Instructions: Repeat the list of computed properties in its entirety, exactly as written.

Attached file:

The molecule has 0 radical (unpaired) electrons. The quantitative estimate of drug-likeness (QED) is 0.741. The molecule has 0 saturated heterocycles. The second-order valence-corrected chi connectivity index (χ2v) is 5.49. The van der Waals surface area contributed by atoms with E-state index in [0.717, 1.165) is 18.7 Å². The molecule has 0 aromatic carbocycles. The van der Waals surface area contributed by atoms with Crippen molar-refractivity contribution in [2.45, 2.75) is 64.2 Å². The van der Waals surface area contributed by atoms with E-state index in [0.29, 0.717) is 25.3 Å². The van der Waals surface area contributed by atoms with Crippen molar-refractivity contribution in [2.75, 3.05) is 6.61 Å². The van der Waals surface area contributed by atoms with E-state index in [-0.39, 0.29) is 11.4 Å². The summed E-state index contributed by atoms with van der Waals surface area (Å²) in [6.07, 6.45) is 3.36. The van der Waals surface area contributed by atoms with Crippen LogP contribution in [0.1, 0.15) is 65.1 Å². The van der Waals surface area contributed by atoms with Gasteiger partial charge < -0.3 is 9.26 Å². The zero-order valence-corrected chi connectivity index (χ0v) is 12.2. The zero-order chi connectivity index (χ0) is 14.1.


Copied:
The molecule has 0 radical (unpaired) electrons. The quantitative estimate of drug-likeness (QED) is 0.741. The molecule has 0 saturated heterocycles. The second-order valence-corrected chi connectivity index (χ2v) is 5.49. The van der Waals surface area contributed by atoms with E-state index in [0.717, 1.165) is 18.7 Å². The molecule has 0 aromatic carbocycles. The van der Waals surface area contributed by atoms with Crippen molar-refractivity contribution in [2.45, 2.75) is 64.2 Å². The van der Waals surface area contributed by atoms with E-state index in [0.29, 0.717) is 25.3 Å². The van der Waals surface area contributed by atoms with Crippen molar-refractivity contribution in [2.75, 3.05) is 6.61 Å². The van der Waals surface area contributed by atoms with E-state index in [-0.39, 0.29) is 11.4 Å². The summed E-state index contributed by atoms with van der Waals surface area (Å²) in [6.07, 6.45) is 3.36. The van der Waals surface area contributed by atoms with Crippen LogP contribution in [0.1, 0.15) is 65.1 Å². The van der Waals surface area contributed by atoms with Gasteiger partial charge < -0.3 is 9.26 Å². The zero-order valence-corrected chi connectivity index (χ0v) is 12.2. The zero-order chi connectivity index (χ0) is 14.1.